But if the notion of a self is meaningless without correspondence to other(s), where would this singular notion be located?

We can hear echoes of this very same question in blogs; where the very notion of the self and its relation to the other, every other, is being addressed. For in order to be a 'blog' it has to be a singular object (even if two, or more, blogs share the same name, each blog is a singular entity onto itself and no other); however, in order for its existence to be known it has to be acknowledged by another, some entity other than itself. Even if the blog was the work of a single person, and (s)he was the only other that referenced it, it would still, and only, be known if that referencing happened in another venue, platform, site.

Hence, what is crucial is that there are two separate situations in place, and more importantly, there is an exchange between them. One must never forget that an exchange can only take place when there is a ground of similarity; whether real or simulated (even if there was a difference) is irrelevant. Even in their difference (for, there would be no need for any exchange if they were exactly the same), there has to be a certain sameness, likeness. Perhaps it is in the very paradox of similarity and difference that the true profundity of likeness comes to light: the alikeness of the exchange must first be liked before the differences that allow this very exchange come into play. And what is being exchanged is nothing other than data.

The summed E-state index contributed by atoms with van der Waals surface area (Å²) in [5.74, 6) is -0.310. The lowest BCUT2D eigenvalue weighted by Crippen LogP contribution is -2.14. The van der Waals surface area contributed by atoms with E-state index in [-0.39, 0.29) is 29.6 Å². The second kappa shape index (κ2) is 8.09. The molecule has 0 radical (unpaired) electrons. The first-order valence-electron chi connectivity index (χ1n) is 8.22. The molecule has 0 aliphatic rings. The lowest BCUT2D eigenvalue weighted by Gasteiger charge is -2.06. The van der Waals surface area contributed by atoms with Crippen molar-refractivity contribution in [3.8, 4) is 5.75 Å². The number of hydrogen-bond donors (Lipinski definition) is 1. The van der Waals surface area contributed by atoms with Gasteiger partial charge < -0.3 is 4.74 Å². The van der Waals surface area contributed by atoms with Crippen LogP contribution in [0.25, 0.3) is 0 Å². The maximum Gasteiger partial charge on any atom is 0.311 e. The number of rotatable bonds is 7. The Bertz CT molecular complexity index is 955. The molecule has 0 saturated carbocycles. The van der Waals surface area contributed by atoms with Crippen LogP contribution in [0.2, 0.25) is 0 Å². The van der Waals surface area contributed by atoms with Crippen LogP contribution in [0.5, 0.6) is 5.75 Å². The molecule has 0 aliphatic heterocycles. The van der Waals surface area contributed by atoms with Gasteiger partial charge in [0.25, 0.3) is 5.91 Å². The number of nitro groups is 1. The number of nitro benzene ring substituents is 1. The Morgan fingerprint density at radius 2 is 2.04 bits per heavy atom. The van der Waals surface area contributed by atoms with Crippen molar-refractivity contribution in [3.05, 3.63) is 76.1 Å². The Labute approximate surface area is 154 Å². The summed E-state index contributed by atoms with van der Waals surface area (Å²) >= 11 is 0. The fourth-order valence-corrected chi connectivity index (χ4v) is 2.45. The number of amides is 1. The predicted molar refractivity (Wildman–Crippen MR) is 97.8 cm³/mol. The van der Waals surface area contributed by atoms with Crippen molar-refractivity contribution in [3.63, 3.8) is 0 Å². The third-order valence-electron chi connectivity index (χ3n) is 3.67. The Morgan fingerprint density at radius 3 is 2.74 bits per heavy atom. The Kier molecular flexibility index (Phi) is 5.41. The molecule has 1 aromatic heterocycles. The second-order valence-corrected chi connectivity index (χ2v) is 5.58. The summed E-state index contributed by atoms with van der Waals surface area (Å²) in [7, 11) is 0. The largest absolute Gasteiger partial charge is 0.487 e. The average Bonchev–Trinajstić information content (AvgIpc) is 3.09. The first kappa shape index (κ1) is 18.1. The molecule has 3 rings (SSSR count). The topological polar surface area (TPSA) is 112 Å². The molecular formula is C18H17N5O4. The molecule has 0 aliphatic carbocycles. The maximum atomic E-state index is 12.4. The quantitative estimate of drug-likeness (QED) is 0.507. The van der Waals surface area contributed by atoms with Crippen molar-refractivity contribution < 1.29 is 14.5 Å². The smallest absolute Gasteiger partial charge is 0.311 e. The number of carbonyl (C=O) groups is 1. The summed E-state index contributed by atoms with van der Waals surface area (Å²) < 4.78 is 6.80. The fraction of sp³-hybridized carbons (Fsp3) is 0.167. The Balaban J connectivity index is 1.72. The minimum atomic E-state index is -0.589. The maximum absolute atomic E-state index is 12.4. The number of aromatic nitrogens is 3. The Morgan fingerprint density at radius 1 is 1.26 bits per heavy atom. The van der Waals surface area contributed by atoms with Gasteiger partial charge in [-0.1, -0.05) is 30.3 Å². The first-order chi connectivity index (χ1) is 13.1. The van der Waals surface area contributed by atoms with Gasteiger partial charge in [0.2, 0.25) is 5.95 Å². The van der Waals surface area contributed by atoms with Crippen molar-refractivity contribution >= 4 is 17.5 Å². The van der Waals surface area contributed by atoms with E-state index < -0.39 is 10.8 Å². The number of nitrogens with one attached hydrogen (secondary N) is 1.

Here, we must not forget all data bears echoes of datum (thing given). More specifically, the situation of this giving is one where the parties involved are of an unequal standing (for instance, a master to a slave): hence, there is no expected reciprocation of this gift. This is opposed to munus which is a ritualised gift, and where exchange is the order of the day. Since a datum is an unexchangeable gift, this suggests that it can also be objectless: in other words, what remains important is that the gift is in the giving. And it is this aspect of the gift that Marcel Mauss, Georges Bataille, and Jacques Derrida, focus on when they explicate their notions of a pure gift. And if the giving of the gift is the gift itself, perhaps one can argue that the reception is equally important. This suggests that what truly matters in this notion of giving is time itself: what is sacrificed (for, in giving, something is given even if there is no object), a sacrifice that is objectless, "that doesn’t have to be consumed by fire" (Bataille), is the time taken to both give, and receive.

In the context of blogs, it is the time taken to link, share, give, and the time taken to read, re-post, re-link.

Which brings us back to the question that we were attempting to meditate on. The singularity of the self is not located in some notion of self, but rather in that moment of decision, choice, where the self has no choice but to reify momentarily in making that choice. In this moment of absolute blindness — where one is choosing despite lacking any legitimacy — the self is doing nothing but exposing its own unknowability, its own otherness.

At the moment of sharing a blog, the blog is exposed as nothing but the moment of sharing. In other words, all blogs only are singular, are itself, at the point of being shared — sent, read, spoken about, written on.

Swapped.

And it is in this spirit that I am sharing a dear friend’s blog. I present to you, one of my favourite thinkers, writers, photographers: http://alicereneztay.com/

And if you’re still wanting to know who Alice is, surely you’re missing the point . . .

_____